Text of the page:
-Tommy

  10. That_Anonymous_Coward says:

    And if you ever wondered if the comment “Power seems to cause brain damage in those who gain it”  was incorrect….

  11. Wreckrob8 says:

    Fuck that!

  12. Wreckrob8 says:

    Latin can never hurt anyone. Bibles are iffier. But in Gove’s defence he seems keen to knock the idea of creationism in schools on the head, unlike Blair in his Messaianic zeal.

  13. Weird disconnect between the story and the photo.
    I also think the Latin idea is quite good.

  14. labrys says:

    totally agreed. My friends son is 6, and has been learning english at his Indian school for a year now. He speaks English better than I speak Hindi, and I’ve been learning it for a few more years.

  15. awjt says:

    Waste yacht, want yacht.

  16. ‘…but joked about “haves and have-yachts”.’

    Love it.

    Clegg may now just be owned by Robocameron, but he’s still the most human politician I know of.  I still think that if a PM actually had any real political influence (rather than being the spokesperson for all the people that own the government) he’d do the best job.

  17. willyboy says:

    God, what an asshole!

  18. OgilvyTheAstronomer says:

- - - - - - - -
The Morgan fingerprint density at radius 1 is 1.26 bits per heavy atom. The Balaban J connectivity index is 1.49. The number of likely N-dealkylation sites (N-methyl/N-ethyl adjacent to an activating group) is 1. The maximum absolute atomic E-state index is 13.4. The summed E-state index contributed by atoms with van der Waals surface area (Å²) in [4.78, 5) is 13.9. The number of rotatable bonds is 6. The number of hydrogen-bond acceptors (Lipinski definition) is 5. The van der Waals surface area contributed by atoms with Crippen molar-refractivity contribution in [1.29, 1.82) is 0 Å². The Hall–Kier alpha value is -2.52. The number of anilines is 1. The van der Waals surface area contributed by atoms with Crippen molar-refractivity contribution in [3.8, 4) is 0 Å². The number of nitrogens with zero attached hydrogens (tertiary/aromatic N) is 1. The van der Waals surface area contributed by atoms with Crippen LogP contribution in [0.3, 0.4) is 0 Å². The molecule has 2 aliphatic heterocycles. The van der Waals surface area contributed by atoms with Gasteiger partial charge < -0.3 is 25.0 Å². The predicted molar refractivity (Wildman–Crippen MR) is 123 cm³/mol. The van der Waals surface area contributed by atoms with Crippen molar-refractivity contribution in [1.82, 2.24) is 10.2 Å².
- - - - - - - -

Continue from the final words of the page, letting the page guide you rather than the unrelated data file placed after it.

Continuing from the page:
Wouldn’t be a terrible development if, as a culture, we grew out of the whole “country” and “patriotism” bollocks, either.

    Gah, this was in reply to abstract_reg, don’t know what it’s doing here.

  19. bjacques says:

    I propose making it a straight-up cash-for-honors scheme, funded entirely by the private sector. Anybody who stumps up more than £250,000 gets to join the Order of the Royal Bathing Cap (lifetime honor) *if* the total amount needed is raised in time for the Jubilee.

  20. Mujokan says:

    The way you do these things is through what you call in French “souscription nationale”, I don’t know what you call it in English. Maybe “national subscription” but that doesn’t sound right. You set up a fund and people donate as a sign of esteem for the person being honored. You certainly don’t take it out of general tax revenue. It would almost be insulting to the Queen.